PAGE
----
However, at this stage there is only an investigation going on, and that investigation may clear him, or it may bring up other matters, depending on company policy. There is little that he can do except sit tight and refuse to resign - and if necessary, ride out a disciplinary. Because unless he is dismissed, there is no case in law, and only if he is dismissed is it worth taking legal advice, because a lawyer can't help him until that point in time.

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I am a barrister specialising in employment law, and only represent employees. My advice on employment issues is advice - not legal opinion - and is based only on the facts you provide. If you want an accurate assessment of your case and prospects, you should get legal opinion from a lawyer - not a public forum. Anything I tell you is for guidance only, and is based on my experience of the law in the context of what details you provide.

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Hello and welcome to CAG. This does sound unfortunate for your OH.

 

Do you think the police would be prepared to put their advice in writing for him to show to the company? I hope he's kept a note of the conversation with the police and the name of who he spoke to in case he needs it.

 

Do you have legal cover with your household policy? You might be able to us that if you need it later.

 

My best to you both and hang on in there.

 

HB x

Illegitimi non carborundum

 

 

 

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Hello and welcome to CAG. This does sound unfortunate for your OH.

 

Do you think the police would be prepared to put their advice in writing for him to show to the company? I hope he's kept a note of the conversation with the police and the name of who he spoke to in case he needs it.

 

Do you have legal cover with your household policy? You might be able to us that if you need it later.

 

My best to you both and hang on in there.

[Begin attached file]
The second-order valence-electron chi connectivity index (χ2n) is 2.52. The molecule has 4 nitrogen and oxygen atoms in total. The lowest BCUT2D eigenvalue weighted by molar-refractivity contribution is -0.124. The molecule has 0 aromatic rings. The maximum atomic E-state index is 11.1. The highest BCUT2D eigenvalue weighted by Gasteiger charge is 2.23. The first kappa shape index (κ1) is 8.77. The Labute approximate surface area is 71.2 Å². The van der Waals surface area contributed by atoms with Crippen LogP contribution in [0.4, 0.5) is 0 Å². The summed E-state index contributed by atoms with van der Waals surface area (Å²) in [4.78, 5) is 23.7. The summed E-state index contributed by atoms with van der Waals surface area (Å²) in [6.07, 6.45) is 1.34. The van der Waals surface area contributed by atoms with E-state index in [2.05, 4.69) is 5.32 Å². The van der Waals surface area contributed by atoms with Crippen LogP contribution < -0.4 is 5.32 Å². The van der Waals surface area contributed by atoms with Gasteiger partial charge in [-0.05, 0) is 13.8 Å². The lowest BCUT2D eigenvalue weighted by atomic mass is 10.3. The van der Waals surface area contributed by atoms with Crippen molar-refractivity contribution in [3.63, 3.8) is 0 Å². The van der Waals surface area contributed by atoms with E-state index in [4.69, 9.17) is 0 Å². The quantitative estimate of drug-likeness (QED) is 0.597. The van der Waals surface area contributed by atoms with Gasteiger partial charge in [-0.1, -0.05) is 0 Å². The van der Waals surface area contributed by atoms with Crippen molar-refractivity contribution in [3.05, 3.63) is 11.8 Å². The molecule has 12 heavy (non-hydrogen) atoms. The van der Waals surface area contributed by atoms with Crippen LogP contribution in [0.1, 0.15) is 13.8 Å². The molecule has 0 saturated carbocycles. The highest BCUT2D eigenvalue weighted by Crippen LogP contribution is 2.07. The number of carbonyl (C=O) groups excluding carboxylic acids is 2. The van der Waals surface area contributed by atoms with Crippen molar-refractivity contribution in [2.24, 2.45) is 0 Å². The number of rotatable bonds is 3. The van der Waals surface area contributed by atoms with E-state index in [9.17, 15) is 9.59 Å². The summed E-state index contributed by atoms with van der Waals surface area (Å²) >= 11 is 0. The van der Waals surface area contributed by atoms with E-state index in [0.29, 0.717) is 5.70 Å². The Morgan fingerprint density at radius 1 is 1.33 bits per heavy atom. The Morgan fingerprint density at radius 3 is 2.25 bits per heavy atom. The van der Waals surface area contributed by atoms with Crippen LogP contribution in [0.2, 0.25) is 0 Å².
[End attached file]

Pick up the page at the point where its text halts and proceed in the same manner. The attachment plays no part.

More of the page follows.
HB x

 

Thanks.

 

He did ask the police if they could put it in writing, but because the speeding offence still isn't in his name they said they couldn't. However, he does have a note of the persons name he spoke to and has copies of everything he has been sent/given and also we have today sat and compiled a diary of what has been said/done and when.

 

Wondering whether a good investment to pay for the Which legal Help? Any recommendations?

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AT THE END OF THE DAY YOU HAVE TO PLAY THIS OUT

 

THE OBLIGATION IS ON YOUR EMPLOYER AT THE MOMENT

 

NOT YOU

 

YOU HAVE PROTECTION UNDER THE EMPLOYMENT RIGHTS ACT TO COVER YOU IN THIS SITUATION

 

have you considered doing a grievance report to your manager or hr

 

they have to offer an explanation then

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It seems to me from what has been written by the OP that the company is manipulating the situation for reasons best known to themselves. Your only defence is therefore the 'truth' and the law. Despite not wanting to rock the boat sometimes that boat gets rocked for you and the only way to handle it is the processes that are afforded to you from policies and legal process. In your husband's current circumstance raising the grievance is the only way forward.

 

I find this part of the story interesting "The police then sent an NIP to his employer asking for the form to be filled in with the name of the driver and specifically says do not hand to the driver." especially as when your husband found himself to be 'piggie in the middle' and has tried to do his best by both parties and failing in both too. This has placed him in the most awful of positions.

 

I would start to ensure that everything to the company and the police is in writing, raise a grievance against the people that has placed him in this position. I would offer a statement to the Police detailing his efforts and the company's refusal to obey the law, at least that way he will show in any future dealings over this speeding matter he has acted responsibly and that there is HUGE mitigation going for him. Also as SarEl has pointed out he cannot be dismissed for obeying the law only for disobeying it and as he wants to admit his transgression but is being stopped by the unlawful actions of his employer it is they who should be held to account under the criminal law.

 

If they ask him to resign his answer should be clear........ NO. NEVER take the first action. Tough it out and make the employer take the action. Their whole handling of the situation will then be under the scrutiny of the law and thus far, apart from being flashed your husband hasn't done anything wrong.